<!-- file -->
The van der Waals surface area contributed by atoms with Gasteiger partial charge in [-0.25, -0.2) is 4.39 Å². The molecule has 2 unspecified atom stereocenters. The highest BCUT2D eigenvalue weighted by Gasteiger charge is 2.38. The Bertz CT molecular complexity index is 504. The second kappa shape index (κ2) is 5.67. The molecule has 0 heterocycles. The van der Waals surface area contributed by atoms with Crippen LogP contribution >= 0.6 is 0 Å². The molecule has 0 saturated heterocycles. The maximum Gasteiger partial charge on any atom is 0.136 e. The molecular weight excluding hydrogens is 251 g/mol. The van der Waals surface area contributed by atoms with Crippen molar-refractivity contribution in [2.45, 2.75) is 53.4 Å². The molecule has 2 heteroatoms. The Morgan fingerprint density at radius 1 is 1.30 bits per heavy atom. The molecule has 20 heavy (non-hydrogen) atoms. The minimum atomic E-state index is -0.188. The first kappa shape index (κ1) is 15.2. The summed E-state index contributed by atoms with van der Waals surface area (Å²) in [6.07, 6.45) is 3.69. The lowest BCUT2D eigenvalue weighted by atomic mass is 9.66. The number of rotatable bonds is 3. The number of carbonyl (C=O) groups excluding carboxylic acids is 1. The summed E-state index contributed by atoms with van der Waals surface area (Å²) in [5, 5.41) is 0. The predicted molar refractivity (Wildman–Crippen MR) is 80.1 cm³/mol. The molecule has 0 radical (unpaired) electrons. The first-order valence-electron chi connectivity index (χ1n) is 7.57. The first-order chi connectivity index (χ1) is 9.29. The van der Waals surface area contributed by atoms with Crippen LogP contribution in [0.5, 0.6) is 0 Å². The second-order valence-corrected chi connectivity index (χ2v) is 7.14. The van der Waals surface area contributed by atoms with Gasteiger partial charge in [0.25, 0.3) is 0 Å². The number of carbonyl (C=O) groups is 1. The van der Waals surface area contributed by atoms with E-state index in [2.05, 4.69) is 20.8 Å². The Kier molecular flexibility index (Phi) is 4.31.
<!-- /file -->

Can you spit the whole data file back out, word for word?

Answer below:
The van der Waals surface area contributed by atoms with Gasteiger partial charge in [-0.25, -0.2) is 4.39 Å². The molecule has 2 unspecified atom stereocenters. The highest BCUT2D eigenvalue weighted by Gasteiger charge is 2.38. The Bertz CT molecular complexity index is 504. The second kappa shape index (κ2) is 5.67. The molecule has 0 heterocycles. The van der Waals surface area contributed by atoms with Crippen LogP contribution >= 0.6 is 0 Å². The molecule has 0 saturated heterocycles. The maximum Gasteiger partial charge on any atom is 0.136 e. The molecular weight excluding hydrogens is 251 g/mol. The van der Waals surface area contributed by atoms with Crippen molar-refractivity contribution in [2.45, 2.75) is 53.4 Å². The molecule has 2 heteroatoms. The Morgan fingerprint density at radius 1 is 1.30 bits per heavy atom. The molecule has 20 heavy (non-hydrogen) atoms. The minimum atomic E-state index is -0.188. The first kappa shape index (κ1) is 15.2. The summed E-state index contributed by atoms with van der Waals surface area (Å²) in [6.07, 6.45) is 3.69. The lowest BCUT2D eigenvalue weighted by atomic mass is 9.66. The number of rotatable bonds is 3. The number of carbonyl (C=O) groups excluding carboxylic acids is 1. The summed E-state index contributed by atoms with van der Waals surface area (Å²) in [5, 5.41) is 0. The predicted molar refractivity (Wildman–Crippen MR) is 80.1 cm³/mol. The molecule has 0 radical (unpaired) electrons. The first-order valence-electron chi connectivity index (χ1n) is 7.57. The first-order chi connectivity index (χ1) is 9.29. The van der Waals surface area contributed by atoms with Crippen LogP contribution in [0.5, 0.6) is 0 Å². The second-order valence-corrected chi connectivity index (χ2v) is 7.14. The van der Waals surface area contributed by atoms with Gasteiger partial charge in [0.25, 0.3) is 0 Å². The number of carbonyl (C=O) groups is 1. The van der Waals surface area contributed by atoms with E-state index in [2.05, 4.69) is 20.8 Å². The Kier molecular flexibility index (Phi) is 4.31.